The total time accumulated each day in 'activation tasks accomplished' divided by the number of 'man-hours available' for work was defined as the efficiency ratio (ER). The 'man-hours available' was simply a measure of the total crew time awake during the activation phase of each flight. If every waking moment were spent on activation tasks or repairs, this ratio would be unity. However, since the many essential tasks of food preparation, eating, sleeping, personal hygiene, and housekeeping were excluded, the efficiency ratio was less than one. When considering a normal day on Earth has 16 hours of possible work time, split evenly between useful work (8 hours) and other "overhead" or housekeeping functions, an average day would have an efficiency ratio of 0.5 by this definition.
The results of the Skylab data show that on seven of the nine activation days, the efficiency ratio average was just over 0.54. Only on mission day 2 of Skylab 3 and mission day 3 of Skylab 4 did it drop significantly below this value. Mission day 2 of Skylab 3 was the day in which this crew felt most handicapped by motion sickness. On this day there was an attempt to provide the crew with about 2 hours of rest in midday, although they were required almost immediately to respond to a Master Alarm indication of low bus voltage. Much of the scheduled rest period was then spent in tracking down the source of the large power drain.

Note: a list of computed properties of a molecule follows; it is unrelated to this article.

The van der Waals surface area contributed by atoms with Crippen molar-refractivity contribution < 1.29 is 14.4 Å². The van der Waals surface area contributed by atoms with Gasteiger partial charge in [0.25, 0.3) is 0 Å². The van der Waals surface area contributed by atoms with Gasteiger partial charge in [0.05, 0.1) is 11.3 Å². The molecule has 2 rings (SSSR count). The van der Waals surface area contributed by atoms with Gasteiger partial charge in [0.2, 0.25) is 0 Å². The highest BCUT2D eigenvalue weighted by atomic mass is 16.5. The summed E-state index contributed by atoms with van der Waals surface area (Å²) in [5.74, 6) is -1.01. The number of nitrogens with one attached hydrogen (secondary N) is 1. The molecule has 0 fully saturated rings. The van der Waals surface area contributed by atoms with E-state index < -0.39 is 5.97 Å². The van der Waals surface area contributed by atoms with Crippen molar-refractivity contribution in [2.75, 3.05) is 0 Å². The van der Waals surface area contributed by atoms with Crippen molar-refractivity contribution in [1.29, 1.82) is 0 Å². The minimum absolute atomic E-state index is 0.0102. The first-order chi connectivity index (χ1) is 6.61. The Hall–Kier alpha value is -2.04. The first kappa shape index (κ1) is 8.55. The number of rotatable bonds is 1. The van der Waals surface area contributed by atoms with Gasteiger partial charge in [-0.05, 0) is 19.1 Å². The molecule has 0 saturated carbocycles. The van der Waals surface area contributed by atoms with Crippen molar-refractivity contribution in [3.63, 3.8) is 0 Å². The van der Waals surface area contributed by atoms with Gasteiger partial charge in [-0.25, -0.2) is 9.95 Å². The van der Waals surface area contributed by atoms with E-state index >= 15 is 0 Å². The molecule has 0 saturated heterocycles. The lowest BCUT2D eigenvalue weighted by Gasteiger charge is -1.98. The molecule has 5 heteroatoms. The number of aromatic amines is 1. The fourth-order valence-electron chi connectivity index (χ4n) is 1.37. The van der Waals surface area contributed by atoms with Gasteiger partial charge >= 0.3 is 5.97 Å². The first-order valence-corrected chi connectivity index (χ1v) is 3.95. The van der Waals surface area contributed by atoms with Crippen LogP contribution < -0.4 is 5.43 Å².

The Skylab 3 crew had been awake on mission day 1 for a total time of 22 hours (only 7.5 available for activation), followed by 18 waking hours on mission day 2. These long days may well have contributed to reduced efficiency on mission day 2, as well as the motion sensitivity. Assuming that an ER of approximately 0.54 is 'normal,' it was estimated that the time lost due to reduced efficiency was approximately 7.0 man-hours. Similarly, the Skylab 4 crew on mission day 3 may have lost about 4.7 man-hours, at least some of which was due to motion sensitivity.
Crew performance can be viewed from another aspect by examining how many man-hours of activation tasks remained incomplete at the end of the scheduled activation interval. For the three crews respectively, 0.1, 13.5, and 4.8 man-hours of work remained incomplete. For all three flights, essentially all of these remaining tasks were completed by the end of mission day 4. Although 13.5 man-hours of activation tasks remained to be accomplished at the end of mission day 3 on Skylab 3, additional repair tasks of 12.9 man-hours had been completed. The Skylab 4 crew completed an extra 4.2 man-hours of added tasks in their activation phase. These results indicate that all three crews were able to deliver, in the first 3 or 4 days of their respective flights, rather close to the amount of work they had been scheduled to accomplish preflight.